Distribution of images to third parties is not permitted unless prior consent has been obtained from DKFZ’s Press Office (phone: ++49-(0)6221 42 2854, E-mail: Any commercial use is prohibited.

With more than 3,000 employees, the German Cancer Research Center (Deutsches Krebsforschungszentrum, DKFZ) is Germany’s largest biomedical research institute. DKFZ scientists identify cancer risk factors, investigate how cancer progresses and develop new cancer prevention strategies. They are also developing new methods to diagnose tumors more precisely and treat cancer patients more successfully. The DKFZ's Cancer Information Service (KID) provides patients, interested citizens and experts with individual answers to questions relating to cancer.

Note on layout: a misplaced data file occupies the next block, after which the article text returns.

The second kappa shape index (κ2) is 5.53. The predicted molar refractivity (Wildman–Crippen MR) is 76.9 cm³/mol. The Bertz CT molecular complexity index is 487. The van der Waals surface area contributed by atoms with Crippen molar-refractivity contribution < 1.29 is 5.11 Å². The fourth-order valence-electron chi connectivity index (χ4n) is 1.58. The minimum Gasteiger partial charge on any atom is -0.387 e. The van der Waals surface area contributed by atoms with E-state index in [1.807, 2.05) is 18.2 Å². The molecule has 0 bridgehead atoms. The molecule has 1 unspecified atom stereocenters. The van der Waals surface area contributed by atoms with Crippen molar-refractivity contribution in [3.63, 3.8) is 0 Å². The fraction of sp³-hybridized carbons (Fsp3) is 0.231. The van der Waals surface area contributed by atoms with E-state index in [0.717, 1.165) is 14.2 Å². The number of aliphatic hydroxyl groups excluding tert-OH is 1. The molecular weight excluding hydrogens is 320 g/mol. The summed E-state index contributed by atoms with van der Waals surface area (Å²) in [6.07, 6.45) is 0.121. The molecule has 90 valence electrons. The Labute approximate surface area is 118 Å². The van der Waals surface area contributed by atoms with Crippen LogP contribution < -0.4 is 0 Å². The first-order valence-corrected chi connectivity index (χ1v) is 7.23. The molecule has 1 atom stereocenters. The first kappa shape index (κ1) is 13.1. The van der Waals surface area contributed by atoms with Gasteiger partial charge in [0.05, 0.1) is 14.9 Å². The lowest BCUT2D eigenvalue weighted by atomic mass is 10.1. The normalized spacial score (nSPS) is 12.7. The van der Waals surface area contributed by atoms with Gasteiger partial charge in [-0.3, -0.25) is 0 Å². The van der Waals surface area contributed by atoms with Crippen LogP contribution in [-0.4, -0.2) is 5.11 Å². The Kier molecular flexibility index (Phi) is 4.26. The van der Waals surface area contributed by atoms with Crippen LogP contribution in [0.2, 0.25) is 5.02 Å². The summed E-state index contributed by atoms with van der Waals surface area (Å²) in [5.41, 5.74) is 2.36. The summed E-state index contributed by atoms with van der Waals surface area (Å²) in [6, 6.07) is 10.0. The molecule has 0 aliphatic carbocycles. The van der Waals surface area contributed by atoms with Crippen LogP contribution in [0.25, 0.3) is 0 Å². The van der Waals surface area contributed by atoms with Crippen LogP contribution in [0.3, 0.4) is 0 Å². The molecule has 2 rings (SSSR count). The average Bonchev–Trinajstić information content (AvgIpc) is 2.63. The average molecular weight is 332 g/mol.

To transfer promising approaches from cancer research to the clinic and thus improve the prognosis of cancer patients, the DKFZ cooperates with excellent research institutions and university hospitals throughout Germany:

  • National Center for Tumor Diseases (NCT, 6 sites)
  • German Cancer Consortium (DKTK, 8 sites)
  • Hopp Children's Cancer Center (KiTZ) Heidelberg
  • Helmholtz Institute for Translational Oncology (HI-TRON Mainz) - A Helmholtz Institute of the DKFZ
  • DKFZ-Hector Cancer Institute at the University Medical Center Mannheim
  • National Cancer Prevention Center (jointly with German Cancer Aid)
The DKFZ is 90 percent financed by the Federal Ministry of Education and Research and 10 percent by the state of Baden-Württemberg. The DKFZ is a member of the Helmholtz Association of German Research Centers.


Subscribe to our RSS-Feed.

to top
powered by webEdition CMS